Surviving Holiday Break and Preparing for Next Semester
Well, the end of the year is almost here! The end of a long semester – for both you and your student, as you have navigated many experiences. Right about now, your student is most likely spending long hours completing group projects, submitting papers, and preparing for finals. As a parent/family member, you want to check in on your student and see what kind of support they need.
The holiday break is usually the first extended period during which families spend more time together since saying goodbye to their student at their residential hall. Although the holiday season has many joyous occasions, there are sometimes feelings of stress and anxiety for students and their families. Below are some tips to help make the holidays brighter:
Parents and family members might envision different ideas of what will take place over the break. Parents often envision their student spending significant amounts of time with the family, while students may have plans to work, relax, or keep their mind off school. Students can find time for catching up with old friends and devoting time to family. Parents and students should communicate before break about what the break will look like.
Your student will need a break from the stress of the semester. Remember to give your student a little space at first. Although most parents check in on students throughout the semester, this can be a time to spend more in-depth time communicating about how their college experience is going so far and reflecting on what can be better for next semester. This will also be a good time to talk to your student about how they did in their classes. If they did not do so well in a class, help them understand that failure is normal and part of the process of growing. Start by getting them to change the question from “How come I’m failing?” to “How do I learn to fail forward?” Everybody faces failures – you can even share some of your own. If there are wins to celebrate as well, congratulate your student and highlight their successes!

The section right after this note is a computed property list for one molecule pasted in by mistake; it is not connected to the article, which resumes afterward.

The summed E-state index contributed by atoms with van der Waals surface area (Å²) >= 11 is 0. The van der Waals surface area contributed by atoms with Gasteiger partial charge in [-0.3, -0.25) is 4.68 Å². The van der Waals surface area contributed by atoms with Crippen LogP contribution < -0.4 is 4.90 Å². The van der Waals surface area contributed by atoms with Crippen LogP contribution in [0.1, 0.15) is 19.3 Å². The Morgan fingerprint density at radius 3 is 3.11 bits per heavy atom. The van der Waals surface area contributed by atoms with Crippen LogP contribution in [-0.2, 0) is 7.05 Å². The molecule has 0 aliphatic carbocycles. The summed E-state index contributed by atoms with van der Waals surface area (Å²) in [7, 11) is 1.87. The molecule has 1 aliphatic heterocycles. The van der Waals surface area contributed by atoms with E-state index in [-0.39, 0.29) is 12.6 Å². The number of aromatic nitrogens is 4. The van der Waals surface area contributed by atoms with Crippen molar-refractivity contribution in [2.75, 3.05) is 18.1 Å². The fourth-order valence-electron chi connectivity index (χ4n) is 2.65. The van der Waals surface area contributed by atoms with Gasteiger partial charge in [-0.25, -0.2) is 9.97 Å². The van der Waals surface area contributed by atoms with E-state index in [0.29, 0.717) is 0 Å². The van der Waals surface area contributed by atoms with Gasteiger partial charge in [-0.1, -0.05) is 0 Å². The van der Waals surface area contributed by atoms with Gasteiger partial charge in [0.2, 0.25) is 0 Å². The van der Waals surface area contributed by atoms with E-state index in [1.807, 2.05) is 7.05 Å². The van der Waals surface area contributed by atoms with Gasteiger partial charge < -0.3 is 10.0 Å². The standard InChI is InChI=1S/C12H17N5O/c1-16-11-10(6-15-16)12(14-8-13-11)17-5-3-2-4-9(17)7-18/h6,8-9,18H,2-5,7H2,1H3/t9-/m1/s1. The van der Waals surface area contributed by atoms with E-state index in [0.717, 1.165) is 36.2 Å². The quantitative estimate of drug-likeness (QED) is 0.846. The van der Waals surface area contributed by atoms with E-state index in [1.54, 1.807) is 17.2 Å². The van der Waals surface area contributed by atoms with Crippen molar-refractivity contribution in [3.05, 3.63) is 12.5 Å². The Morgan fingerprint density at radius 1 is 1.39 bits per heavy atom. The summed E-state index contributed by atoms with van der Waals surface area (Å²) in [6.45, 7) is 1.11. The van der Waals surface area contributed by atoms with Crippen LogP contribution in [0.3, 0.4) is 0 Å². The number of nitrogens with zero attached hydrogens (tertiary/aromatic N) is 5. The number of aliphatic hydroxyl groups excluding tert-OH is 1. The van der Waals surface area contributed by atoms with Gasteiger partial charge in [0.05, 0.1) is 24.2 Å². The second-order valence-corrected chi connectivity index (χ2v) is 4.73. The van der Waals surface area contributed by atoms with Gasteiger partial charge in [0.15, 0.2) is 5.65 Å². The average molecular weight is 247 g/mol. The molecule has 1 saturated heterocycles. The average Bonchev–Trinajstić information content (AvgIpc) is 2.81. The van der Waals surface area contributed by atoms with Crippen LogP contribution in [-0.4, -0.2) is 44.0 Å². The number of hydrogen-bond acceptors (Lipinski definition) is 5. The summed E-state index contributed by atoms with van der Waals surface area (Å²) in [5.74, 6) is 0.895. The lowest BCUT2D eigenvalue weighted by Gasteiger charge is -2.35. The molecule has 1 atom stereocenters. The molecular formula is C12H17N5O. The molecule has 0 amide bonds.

Communicate about important deadlines such as registration and financial aid as the holiday break starts. It is a good idea to keep close tabs on class registration, as students want the most suitable schedule for them next semester.
A common area of conflict is parents’ reluctance to see their student as an adult who has been living on their own. It may be difficult to transition back to house rules after enjoying the freedom of college life. Try to negotiate a new set of house rules, remembering that both sides will have to give a little to make sure to enjoy a smooth holiday break!
Support one another throughout the holiday break. The balance and patterns may or may not be quite the same; so, finding some time to discuss those can bring more relaxation in the home.
Most importantly: Enjoy spending time with family and friends over the holidays! Make time to rest and relax. As a parent/family member, you also made it through the semester while supporting your student! Indulge in some delicious treats and enjoy your time together!
For almost every college student, the winter holidays are a much needed break from classes, books, exams and those demanding professors who never seem to let up with the assignments. If you are like most students, you will probably spend the break hanging out with your family and friends, eating good food and sleeping in as much as possible. Then, before you know it the break is over and it is time to get back to school, back to studying and back to trying to ace those classes. It can be hard to transition from winter break back to college, but with these easy steps you can ensure you are back on track in no time.
About a week or a few days before you are set to start classes again, try to get to bed and wake up a little earlier. Eat your meals at the same time you do when you are in college and take time out each day to read a book or do some writing. This way, your body will adjust to your regular school schedule so that it is easier to get back into the swing of things when the time comes.
Before you start classes again, make a list of all the things you want to achieve for the remainder of the term. Maybe you want to make above average grades in all your classes, or perhaps you want to spend more time at the gym. Be realistic and try to set goals that are within your reach. Write the list on a piece of paper, and stick it to your mirror or bulletin board, so you have a daily reminder of your objectives.
Set a schedule
Besides your regular class times, try to schedule in set study times, gym sessions and extracurricular activities at set times every day. Plan your social life around your schedule, and try to stick to it, no matter how tempting the other options are. This way you will be less likely to slip behind on the important things.
Form a study group
Sometimes it is easier to get things done if you have other people to encourage and motivate you. Study groups are great because they allow you to socialize and study at the same time. In addition, group members can help each other out with difficult problems or material.